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abstract = "Introduction. Bicycling is associated with neurological impairment and impotence in men. Similar deficits have not been confirmed in women. Aim. To evaluate the effects of bicycling on genital sensation and sexual function in women. Methods. Healthy, premenopausal, competitive women bicyclists and runners (controls) were compared. Main Outcome Measures. (1) Genital vibratory thresholds (VTs) were determined using the Medoc Vibratory Sensation Analyzer 3000. (2) Sexual function and sexually related distress were assessed by the Dennerstein Personal Experience Questionnaire (SPEQ) and the Female Sexual Distress Scale (FSDS). Results. Forty-eight bicyclists and 22 controls were enrolled. The median age was 33 years. The bicyclists were older, had higher body mass indices (BMIs), were more diverse in their sexual orientation, and were more likely to have a current partner. Bicyclists rode an average of 28.3±19.7 miles/day (range 4-100), 3.8±1.5 days/week, for an average of 2.1±1.8 hours/ride. The mean number of years riding was 7.9±7.1 years (range 0.5-30). Controls ran an average of 4.65±2.1 miles/day (range 1.5-8) and 5.0±1.2 days/week. On bivariate analysis, bicyclists had significantly higher VTs than runners, indicating worse neurological function at all sites (P<0.05). Multivariate analysis found significant correlations between higher VTs and bicycling at the left and right perineum, posterior vagina, left and right labia. Increasing VTs at the clitoris, anterior vagina, and urethra were associated with age. In bicyclists, there were no correlations between VTs and miles biked per week, duration of riding, or BMI. Composite SPEQ scores indicated normal sexual function in all sexually active subjects. Neither group suffered from sexually related distress. Conclusion. There is an association between bicycling and decreased genital sensation in competitive women bicyclists. Negative effects on sexual function and quality of life were not apparent in our young, healthy premenopausal cohort.",
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N2 - Introduction. Bicycling is associated with neurological impairment and impotence in men. Similar deficits have not been confirmed in women. Aim. To evaluate the effects of bicycling on genital sensation and sexual function in women. Methods. Healthy, premenopausal, competitive women bicyclists and runners (controls) were compared. Main Outcome Measures. (1) Genital vibratory thresholds (VTs) were determined using the Medoc Vibratory Sensation Analyzer 3000. (2) Sexual function and sexually related distress were assessed by the Dennerstein Personal Experience Questionnaire (SPEQ) and the Female Sexual Distress Scale (FSDS). Results. Forty-eight bicyclists and 22 controls were enrolled. The median age was 33 years. The bicyclists were older, had higher body mass indices (BMIs), were more diverse in their sexual orientation, and were more likely to have a current partner. Bicyclists rode an average of 28.3±19.7 miles/day (range 4-100), 3.8±1.5 days/week, for an average of 2.1±1.8 hours/ride. The mean number of years riding was 7.9±7.1 years (range 0.5-30). Controls ran an average of 4.65±2.1 miles/day (range 1.5-8) and 5.0±1.2 days/week. On bivariate analysis, bicyclists had significantly higher VTs than runners, indicating worse neurological function at all sites (P<0.05). Multivariate analysis found significant correlations between higher VTs and bicycling at the left and right perineum, posterior vagina, left and right labia. Increasing VTs at the clitoris, anterior vagina, and urethra were associated with age. In bicyclists, there were no correlations between VTs and miles biked per week, duration of riding, or BMI. Composite SPEQ scores indicated normal sexual function in all sexually active subjects. Neither group suffered from sexually related distress. Conclusion. There is an association between bicycling and decreased genital sensation in competitive women bicyclists. Negative effects on sexual function and quality of life were not apparent in our young, healthy premenopausal cohort.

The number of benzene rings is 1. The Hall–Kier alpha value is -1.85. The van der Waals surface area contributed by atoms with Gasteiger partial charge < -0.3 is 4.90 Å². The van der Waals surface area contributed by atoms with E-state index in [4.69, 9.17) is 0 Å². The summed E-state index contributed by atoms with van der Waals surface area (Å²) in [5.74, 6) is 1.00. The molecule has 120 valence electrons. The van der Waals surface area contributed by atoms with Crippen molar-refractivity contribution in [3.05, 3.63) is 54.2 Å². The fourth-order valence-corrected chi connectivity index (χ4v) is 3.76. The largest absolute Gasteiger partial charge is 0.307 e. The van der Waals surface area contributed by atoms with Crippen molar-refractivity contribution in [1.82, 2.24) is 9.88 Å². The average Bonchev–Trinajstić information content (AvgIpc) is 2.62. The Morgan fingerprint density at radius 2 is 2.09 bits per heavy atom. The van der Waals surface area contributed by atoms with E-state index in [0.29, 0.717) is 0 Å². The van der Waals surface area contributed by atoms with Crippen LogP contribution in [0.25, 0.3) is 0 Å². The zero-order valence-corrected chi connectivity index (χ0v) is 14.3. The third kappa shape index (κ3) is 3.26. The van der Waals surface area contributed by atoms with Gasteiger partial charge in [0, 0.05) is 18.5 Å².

AB - Introduction. Bicycling is associated with neurological impairment and impotence in men. Similar deficits have not been confirmed in women. Aim. To evaluate the effects of bicycling on genital sensation and sexual function in women. Methods. Healthy, premenopausal, competitive women bicyclists and runners (controls) were compared. Main Outcome Measures. (1) Genital vibratory thresholds (VTs) were determined using the Medoc Vibratory Sensation Analyzer 3000. (2) Sexual function and sexually related distress were assessed by the Dennerstein Personal Experience Questionnaire (SPEQ) and the Female Sexual Distress Scale (FSDS). Results. Forty-eight bicyclists and 22 controls were enrolled. The median age was 33 years. The bicyclists were older, had higher body mass indices (BMIs), were more diverse in their sexual orientation, and were more likely to have a current partner. Bicyclists rode an average of 28.3±19.7 miles/day (range 4-100), 3.8±1.5 days/week, for an average of 2.1±1.8 hours/ride. The mean number of years riding was 7.9±7.1 years (range 0.5-30). Controls ran an average of 4.65±2.1 miles/day (range 1.5-8) and 5.0±1.2 days/week. On bivariate analysis, bicyclists had significantly higher VTs than runners, indicating worse neurological function at all sites (P<0.05). Multivariate analysis found significant correlations between higher VTs and bicycling at the left and right perineum, posterior vagina, left and right labia. Increasing VTs at the clitoris, anterior vagina, and urethra were associated with age. In bicyclists, there were no correlations between VTs and miles biked per week, duration of riding, or BMI. Composite SPEQ scores indicated normal sexual function in all sexually active subjects. Neither group suffered from sexually related distress. Conclusion. There is an association between bicycling and decreased genital sensation in competitive women bicyclists. Negative effects on sexual function and quality of life were not apparent in our young, healthy premenopausal cohort.